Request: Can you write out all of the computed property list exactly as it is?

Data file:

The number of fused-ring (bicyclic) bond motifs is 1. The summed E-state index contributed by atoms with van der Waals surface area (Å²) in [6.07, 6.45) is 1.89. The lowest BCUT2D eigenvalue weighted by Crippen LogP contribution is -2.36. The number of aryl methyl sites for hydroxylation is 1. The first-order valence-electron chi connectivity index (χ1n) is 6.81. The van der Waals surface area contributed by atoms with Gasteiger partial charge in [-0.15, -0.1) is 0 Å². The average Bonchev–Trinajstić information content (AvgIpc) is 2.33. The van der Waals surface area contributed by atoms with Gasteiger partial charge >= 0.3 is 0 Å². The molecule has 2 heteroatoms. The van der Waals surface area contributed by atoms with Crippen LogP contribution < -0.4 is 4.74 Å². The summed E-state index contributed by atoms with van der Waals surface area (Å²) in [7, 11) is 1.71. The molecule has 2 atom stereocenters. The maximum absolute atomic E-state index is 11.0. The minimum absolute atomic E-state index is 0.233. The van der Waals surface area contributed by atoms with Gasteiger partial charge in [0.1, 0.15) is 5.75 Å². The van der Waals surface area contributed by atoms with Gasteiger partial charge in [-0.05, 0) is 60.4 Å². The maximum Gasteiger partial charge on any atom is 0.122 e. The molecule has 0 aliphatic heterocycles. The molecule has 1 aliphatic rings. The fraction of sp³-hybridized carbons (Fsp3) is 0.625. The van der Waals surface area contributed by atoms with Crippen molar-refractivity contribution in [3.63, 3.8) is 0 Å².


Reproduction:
The number of fused-ring (bicyclic) bond motifs is 1. The summed E-state index contributed by atoms with van der Waals surface area (Å²) in [6.07, 6.45) is 1.89. The lowest BCUT2D eigenvalue weighted by Crippen LogP contribution is -2.36. The number of aryl methyl sites for hydroxylation is 1. The first-order valence-electron chi connectivity index (χ1n) is 6.81. The van der Waals surface area contributed by atoms with Gasteiger partial charge in [-0.15, -0.1) is 0 Å². The average Bonchev–Trinajstić information content (AvgIpc) is 2.33. The van der Waals surface area contributed by atoms with Gasteiger partial charge >= 0.3 is 0 Å². The molecule has 2 heteroatoms. The van der Waals surface area contributed by atoms with Crippen LogP contribution < -0.4 is 4.74 Å². The summed E-state index contributed by atoms with van der Waals surface area (Å²) in [7, 11) is 1.71. The molecule has 2 atom stereocenters. The maximum absolute atomic E-state index is 11.0. The minimum absolute atomic E-state index is 0.233. The van der Waals surface area contributed by atoms with Gasteiger partial charge in [0.1, 0.15) is 5.75 Å². The van der Waals surface area contributed by atoms with Gasteiger partial charge in [-0.05, 0) is 60.4 Å². The maximum Gasteiger partial charge on any atom is 0.122 e. The molecule has 0 aliphatic heterocycles. The molecule has 1 aliphatic rings. The fraction of sp³-hybridized carbons (Fsp3) is 0.625. The van der Waals surface area contributed by atoms with Crippen molar-refractivity contribution in [3.63, 3.8) is 0 Å².